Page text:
Wednesday, October 29, 2008

Our Heroine Admits She Has a Soft Spot for Circus Peanuts and Crazy Old Coots

Y’all. I have got serious things to read. I got sucked into another book club (memo to self: is there a book club, anywhere, that I have not, at one time, been a member of?). And, in a moment of enthusiasm brought on by calzones and two glasses of red wine, I consented to lead the next discussion of Graham Greene’s The End of the Affair.

People, The End of the Affair is no lighthearted Wodehouse romp. It’s a short gray slog through “the appalling strangeness of the mercy of God.” If I’m going to lead my fellow book pumpkins through a discussion of this wee beastie, I had better get crackin’ on it and reread it, toute de suite.

Instead, I am consuming Georgette Heyer romances like circus peanuts. They are delicious confections and I can’t stop. You know what delights me? The deliberately slang-y grammar of the British aristocracy during the Regency period. I love it. Love it! I should like very much to be so awesome that that I could negligently construct sentences such as this,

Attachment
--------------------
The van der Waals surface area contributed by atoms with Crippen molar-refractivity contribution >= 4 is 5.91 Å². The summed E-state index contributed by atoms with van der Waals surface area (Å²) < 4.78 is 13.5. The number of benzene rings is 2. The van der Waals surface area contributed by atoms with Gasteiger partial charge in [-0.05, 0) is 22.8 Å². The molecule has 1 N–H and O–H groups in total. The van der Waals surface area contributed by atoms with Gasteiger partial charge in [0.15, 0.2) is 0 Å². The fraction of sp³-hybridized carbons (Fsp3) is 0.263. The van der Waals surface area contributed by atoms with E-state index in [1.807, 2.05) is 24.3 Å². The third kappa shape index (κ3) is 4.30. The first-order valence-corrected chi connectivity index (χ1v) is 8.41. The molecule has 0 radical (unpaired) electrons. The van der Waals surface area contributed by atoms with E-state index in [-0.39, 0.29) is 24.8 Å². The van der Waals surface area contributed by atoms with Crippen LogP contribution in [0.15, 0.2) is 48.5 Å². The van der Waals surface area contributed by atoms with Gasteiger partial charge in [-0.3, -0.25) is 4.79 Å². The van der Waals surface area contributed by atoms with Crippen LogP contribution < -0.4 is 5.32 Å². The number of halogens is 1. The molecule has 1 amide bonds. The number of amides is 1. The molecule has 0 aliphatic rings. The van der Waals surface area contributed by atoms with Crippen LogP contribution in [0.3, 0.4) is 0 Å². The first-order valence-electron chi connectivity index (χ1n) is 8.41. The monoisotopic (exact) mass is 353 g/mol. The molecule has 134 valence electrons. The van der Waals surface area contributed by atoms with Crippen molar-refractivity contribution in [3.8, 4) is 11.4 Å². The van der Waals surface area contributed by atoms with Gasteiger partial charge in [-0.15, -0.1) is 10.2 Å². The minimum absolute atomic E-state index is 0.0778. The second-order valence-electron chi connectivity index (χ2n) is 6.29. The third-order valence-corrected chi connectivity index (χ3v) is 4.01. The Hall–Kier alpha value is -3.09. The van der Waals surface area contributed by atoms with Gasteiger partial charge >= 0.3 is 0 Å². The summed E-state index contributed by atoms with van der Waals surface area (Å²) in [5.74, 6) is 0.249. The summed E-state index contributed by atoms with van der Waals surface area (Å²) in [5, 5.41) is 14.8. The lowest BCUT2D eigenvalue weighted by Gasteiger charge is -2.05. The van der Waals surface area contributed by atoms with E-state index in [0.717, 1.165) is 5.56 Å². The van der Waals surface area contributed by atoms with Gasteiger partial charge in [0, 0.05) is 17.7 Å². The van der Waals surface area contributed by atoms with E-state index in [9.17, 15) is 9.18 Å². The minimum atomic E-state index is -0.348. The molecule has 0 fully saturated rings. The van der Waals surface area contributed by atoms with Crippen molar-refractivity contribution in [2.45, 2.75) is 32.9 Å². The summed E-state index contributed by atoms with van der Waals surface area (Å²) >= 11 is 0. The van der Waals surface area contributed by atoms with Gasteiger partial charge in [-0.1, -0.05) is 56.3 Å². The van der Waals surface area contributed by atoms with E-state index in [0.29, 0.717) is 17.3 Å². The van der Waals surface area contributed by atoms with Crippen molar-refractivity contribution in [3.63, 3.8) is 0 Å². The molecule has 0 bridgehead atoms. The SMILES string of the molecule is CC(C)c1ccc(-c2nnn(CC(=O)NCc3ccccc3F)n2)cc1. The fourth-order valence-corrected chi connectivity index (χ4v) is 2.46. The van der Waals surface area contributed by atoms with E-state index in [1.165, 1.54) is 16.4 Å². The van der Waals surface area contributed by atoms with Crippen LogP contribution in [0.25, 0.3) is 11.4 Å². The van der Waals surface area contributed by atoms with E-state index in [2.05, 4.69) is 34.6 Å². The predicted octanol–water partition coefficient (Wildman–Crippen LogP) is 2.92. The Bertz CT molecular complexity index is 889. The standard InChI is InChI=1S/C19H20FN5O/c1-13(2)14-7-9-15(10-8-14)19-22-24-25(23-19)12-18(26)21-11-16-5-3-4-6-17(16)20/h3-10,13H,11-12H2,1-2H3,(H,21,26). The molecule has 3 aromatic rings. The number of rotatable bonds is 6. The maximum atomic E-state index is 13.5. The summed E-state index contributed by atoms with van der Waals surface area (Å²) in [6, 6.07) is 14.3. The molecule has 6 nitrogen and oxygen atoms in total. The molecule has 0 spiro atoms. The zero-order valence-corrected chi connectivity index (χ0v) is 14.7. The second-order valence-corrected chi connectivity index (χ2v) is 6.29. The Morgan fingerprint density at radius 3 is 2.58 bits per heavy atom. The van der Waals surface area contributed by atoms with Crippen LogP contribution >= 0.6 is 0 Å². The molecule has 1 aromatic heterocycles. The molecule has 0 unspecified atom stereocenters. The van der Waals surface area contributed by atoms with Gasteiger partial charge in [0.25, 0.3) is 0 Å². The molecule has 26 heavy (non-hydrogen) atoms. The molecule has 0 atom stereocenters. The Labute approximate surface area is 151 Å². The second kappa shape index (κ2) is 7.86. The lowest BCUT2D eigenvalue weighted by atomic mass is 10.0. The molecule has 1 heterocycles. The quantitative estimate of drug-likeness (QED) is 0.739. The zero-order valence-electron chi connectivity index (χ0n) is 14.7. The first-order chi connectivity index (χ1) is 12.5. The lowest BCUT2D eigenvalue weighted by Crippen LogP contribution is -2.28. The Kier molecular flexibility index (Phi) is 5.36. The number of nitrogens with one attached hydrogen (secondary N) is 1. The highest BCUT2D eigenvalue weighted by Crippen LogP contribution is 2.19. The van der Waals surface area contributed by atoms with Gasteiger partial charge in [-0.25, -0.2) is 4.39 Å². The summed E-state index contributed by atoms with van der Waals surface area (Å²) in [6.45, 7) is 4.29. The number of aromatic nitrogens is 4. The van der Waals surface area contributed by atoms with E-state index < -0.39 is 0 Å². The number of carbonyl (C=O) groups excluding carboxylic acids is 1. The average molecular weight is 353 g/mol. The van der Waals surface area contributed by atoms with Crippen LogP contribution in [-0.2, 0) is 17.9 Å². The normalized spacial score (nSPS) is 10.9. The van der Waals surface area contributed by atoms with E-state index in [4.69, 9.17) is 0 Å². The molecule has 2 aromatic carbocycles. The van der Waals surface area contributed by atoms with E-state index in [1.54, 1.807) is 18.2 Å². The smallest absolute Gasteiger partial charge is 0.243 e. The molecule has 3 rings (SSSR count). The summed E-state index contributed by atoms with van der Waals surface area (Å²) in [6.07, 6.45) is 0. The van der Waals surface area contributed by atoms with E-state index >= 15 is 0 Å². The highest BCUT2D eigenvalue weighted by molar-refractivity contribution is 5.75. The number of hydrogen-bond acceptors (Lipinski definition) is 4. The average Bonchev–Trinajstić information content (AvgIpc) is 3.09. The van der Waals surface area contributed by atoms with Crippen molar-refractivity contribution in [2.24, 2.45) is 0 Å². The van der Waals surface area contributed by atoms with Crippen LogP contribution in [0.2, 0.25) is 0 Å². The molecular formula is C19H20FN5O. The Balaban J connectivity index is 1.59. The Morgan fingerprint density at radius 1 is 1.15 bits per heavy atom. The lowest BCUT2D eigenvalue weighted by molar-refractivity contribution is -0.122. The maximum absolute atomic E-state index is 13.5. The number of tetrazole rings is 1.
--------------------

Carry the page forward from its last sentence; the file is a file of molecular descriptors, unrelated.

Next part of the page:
“Marry her? Eh? What does the boy want to marry her for?” asked his lordship, puzzled. “It don’t seem sense to me. First the girl’s off with him, then she has a fancy for young Comyn – [to Comyn] oh, are you there, m’boy? Well, it makes no odds – and now I’ll be pinked if she hasn’t gone off again, though whom she’s gone with this time is beyond me.”

Is that just the most awesomely silly sentence? His lordship is Lord Rupert Alastair, the old, rascally uncle of the young heart-throb marquis, and, I tell you: if the aged Lord Rupert were a real person, and we both occupied the same place in time and space, I would totally want him to be my uncle so I could have him over for brandy and copious amounts of roast mutton.


rmk said...

I am going out at lunch and finding me one of those 99 cent bags of circus peanuts and eating them all back at my desk.

Nicole Genevieve said...

Don't forget to pick-up a crazy old coot to eat them with. A curmudgeon will do in a pinch.